A Russian mobile-phone provider has decided to declare war on Turkmenistan.
In a letter sent to the participants of an exhibition held in Singapore to showcase Turkmenistan's potentials for investment last week, Moscow-based MTS warned business leaders of the risks of investing in this energy-rich Central Asian country.
"We believe it's our duty to inform the investing public and other multinational enterprises of the perils of Turkmenistan," MTS said in a letter sent to exhibition participants on March 3.
"There is a lack of transparency, running contrary to international business practices, and good corporate citizenry are rewarded with an ongoing risk in Turkmenistan."
MTS, which until December provided service to more than 85 percent of all cell-phone users in the country of 5.4 million people, says that it invested over $188 million in the country since entering Turkmenistan in 2005. The Turkmen authorities suspended the company's license in December.
In its letter, MTS complains that "Turkmenistan's sudden suspension of its license of operations was never justified and is causing MTS a loss of a total of $600 million and forcing it to recall its 1,000 employees from the country."
It's not yet clear how the letter will influence investment decisions by other multinational corporations that are considering whether to invest in Turkmenistan. The anticorruption body Transparency International rates Turkmenistan as one of the most closed countries in the world when it comes to financial dealings.
The Russian company's letter led the Turkmen Foreign Ministry to take the unusual step of defending itself. Within a day the ministry issued a press release in which it presented the country as "a credible partner."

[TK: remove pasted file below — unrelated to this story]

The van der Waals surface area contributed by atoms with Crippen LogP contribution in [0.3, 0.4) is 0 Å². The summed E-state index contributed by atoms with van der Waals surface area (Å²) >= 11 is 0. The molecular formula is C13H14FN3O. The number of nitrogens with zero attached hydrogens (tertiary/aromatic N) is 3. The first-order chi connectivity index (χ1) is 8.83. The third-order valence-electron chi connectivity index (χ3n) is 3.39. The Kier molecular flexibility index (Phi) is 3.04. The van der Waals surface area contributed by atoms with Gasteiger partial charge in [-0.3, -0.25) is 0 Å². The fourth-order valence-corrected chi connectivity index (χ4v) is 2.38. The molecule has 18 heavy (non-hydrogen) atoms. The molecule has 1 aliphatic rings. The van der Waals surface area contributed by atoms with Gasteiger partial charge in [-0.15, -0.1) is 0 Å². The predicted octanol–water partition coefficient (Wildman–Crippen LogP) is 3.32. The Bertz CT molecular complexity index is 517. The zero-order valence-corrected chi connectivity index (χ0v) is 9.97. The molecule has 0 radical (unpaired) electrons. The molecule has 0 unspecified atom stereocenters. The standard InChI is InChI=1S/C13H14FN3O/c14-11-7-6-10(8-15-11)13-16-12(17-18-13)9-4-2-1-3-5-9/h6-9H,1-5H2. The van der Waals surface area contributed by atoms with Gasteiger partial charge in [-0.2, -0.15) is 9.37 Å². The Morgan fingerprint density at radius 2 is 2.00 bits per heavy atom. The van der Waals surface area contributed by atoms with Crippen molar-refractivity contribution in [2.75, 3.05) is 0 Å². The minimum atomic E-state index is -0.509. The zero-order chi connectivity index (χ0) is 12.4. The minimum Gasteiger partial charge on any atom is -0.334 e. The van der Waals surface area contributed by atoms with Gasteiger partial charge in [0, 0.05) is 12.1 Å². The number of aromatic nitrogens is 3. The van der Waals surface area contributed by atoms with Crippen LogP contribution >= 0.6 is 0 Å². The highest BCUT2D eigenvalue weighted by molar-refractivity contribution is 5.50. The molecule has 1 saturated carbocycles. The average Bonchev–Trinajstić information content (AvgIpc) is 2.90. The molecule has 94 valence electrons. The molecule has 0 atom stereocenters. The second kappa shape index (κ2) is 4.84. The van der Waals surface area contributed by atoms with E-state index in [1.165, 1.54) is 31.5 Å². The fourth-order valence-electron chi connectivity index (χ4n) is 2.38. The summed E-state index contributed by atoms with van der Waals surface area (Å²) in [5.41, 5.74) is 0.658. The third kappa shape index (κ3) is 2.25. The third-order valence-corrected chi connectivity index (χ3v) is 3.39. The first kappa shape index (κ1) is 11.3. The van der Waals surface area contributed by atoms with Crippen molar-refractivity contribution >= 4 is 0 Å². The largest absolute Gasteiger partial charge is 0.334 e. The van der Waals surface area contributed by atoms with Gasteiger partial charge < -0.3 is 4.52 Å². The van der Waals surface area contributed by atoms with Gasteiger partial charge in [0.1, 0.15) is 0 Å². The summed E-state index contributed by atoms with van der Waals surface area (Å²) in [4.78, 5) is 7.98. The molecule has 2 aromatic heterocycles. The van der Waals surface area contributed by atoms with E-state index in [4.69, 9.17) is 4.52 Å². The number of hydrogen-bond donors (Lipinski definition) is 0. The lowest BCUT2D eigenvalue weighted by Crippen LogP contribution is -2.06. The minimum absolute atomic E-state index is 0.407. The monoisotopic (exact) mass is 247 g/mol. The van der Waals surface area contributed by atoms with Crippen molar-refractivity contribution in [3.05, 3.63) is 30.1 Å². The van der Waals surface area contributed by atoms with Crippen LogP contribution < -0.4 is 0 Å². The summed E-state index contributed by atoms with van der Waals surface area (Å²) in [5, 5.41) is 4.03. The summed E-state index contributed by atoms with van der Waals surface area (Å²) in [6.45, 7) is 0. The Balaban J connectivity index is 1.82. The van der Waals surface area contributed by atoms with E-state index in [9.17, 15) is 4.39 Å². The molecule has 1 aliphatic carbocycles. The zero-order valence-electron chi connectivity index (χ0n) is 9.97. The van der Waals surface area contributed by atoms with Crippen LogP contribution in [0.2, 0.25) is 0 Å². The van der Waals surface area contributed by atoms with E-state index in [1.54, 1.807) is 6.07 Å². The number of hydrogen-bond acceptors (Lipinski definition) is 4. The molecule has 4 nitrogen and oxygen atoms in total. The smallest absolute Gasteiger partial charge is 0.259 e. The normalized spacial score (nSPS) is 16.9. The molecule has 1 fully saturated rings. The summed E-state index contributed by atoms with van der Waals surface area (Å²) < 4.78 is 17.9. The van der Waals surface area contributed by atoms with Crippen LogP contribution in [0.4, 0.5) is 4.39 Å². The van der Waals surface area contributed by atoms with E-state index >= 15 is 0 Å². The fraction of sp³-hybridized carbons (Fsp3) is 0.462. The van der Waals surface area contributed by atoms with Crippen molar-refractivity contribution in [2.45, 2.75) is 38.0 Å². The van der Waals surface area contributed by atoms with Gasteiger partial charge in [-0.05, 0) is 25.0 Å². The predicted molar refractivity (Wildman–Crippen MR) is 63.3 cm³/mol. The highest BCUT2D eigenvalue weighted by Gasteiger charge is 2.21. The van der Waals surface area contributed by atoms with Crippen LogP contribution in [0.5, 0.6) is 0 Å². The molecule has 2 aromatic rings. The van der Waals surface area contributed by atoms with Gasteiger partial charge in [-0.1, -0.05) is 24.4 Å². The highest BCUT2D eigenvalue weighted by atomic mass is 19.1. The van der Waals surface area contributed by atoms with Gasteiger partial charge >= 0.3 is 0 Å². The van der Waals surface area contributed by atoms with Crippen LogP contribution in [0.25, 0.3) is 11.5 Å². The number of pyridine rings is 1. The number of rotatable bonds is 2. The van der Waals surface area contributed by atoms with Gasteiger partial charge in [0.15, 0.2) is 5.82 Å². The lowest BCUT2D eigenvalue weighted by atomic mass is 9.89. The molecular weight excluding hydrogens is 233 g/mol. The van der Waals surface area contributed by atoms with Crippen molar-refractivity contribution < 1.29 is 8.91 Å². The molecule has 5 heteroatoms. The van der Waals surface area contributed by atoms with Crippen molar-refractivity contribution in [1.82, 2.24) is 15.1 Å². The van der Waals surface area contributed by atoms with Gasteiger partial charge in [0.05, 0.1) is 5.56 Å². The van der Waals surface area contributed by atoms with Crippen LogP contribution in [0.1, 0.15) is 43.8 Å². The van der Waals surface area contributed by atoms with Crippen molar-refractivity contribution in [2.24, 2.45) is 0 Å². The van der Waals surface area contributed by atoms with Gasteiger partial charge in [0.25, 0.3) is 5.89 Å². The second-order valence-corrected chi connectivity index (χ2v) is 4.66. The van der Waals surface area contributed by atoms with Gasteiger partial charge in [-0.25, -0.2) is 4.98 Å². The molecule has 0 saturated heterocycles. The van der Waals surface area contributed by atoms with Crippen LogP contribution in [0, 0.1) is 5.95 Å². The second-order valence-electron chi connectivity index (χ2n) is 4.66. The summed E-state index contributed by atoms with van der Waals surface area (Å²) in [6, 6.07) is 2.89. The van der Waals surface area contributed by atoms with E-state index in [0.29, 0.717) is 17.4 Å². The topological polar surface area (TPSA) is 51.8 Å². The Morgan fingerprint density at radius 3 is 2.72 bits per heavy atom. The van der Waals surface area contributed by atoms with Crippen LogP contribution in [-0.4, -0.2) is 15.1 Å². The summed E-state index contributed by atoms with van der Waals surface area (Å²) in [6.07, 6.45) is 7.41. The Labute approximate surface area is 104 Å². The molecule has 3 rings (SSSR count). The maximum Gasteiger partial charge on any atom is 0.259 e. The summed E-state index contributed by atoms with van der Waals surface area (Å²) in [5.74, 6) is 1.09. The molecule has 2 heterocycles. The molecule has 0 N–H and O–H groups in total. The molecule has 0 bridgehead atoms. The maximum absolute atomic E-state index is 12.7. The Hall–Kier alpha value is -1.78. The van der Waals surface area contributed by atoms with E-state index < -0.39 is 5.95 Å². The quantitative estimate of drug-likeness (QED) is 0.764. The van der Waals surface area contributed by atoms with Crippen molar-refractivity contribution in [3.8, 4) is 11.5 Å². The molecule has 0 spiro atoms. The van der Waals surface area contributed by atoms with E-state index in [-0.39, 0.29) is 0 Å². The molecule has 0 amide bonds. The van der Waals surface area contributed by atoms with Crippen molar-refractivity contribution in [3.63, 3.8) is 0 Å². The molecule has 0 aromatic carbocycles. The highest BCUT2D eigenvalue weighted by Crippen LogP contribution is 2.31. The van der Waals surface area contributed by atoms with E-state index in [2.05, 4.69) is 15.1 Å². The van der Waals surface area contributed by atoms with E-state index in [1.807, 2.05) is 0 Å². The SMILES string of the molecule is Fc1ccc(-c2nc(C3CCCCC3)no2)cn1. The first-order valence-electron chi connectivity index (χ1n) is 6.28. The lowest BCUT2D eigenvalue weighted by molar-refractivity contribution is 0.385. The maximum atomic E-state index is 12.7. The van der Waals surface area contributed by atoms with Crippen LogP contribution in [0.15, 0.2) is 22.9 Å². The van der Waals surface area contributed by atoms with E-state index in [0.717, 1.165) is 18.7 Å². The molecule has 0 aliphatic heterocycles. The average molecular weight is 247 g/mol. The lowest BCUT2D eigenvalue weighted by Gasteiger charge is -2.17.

"Today, there are 1,677 foreign companies operating with foreign capital in Turkmenistan and 2,362 investment projects worth a total of $45.7 billion are currently registered," the statement read.
The statement further argues that "Turkmenistan has not received its fair share of the "enormous business" generated by MTS in the country, and it was entitled not to renew a business agreement that lapsed at the end of 2010."
The response is unusual because the Turkmen government habitually ignores criticisms of its business practices by companies, international organizations, and foreign leaders.
Such criticism is perhaps to be expected, given that Turkmenistan is a country under one-man-rule. The state severely restricts freedom of the press, speech and movement, keeps the media under tight control, and usually denies visas to foreign journalists.
Year after year, organizations such as Human Rights Watch, Amnesty International, Freedom House and Reporters Without Borders rank Turkmenistan at the bottom of their ratings of civil and political liberties -- right next to North Korea and Eritrea.
A 2009 report by the Paris-based organization Reporters Without Borders even listed Turkmenistan among the 10 countries it declared to be "enemies of the Internet."
Yet the Turkmen government almost never responds. So why did Ashgabat feel compelled to do so in the case of MTS? After all, the Russian company is only one of 1,677 foreign firms the Turkmen Foreign Ministry says are operating in the country.
As always, the motives of the government remain obscure. But the case does suggest that the powers-that-be are beginning to realize that they have a serious problem when it comes to Turkmenistan's image in the outside world.
-- Muhammad Tahir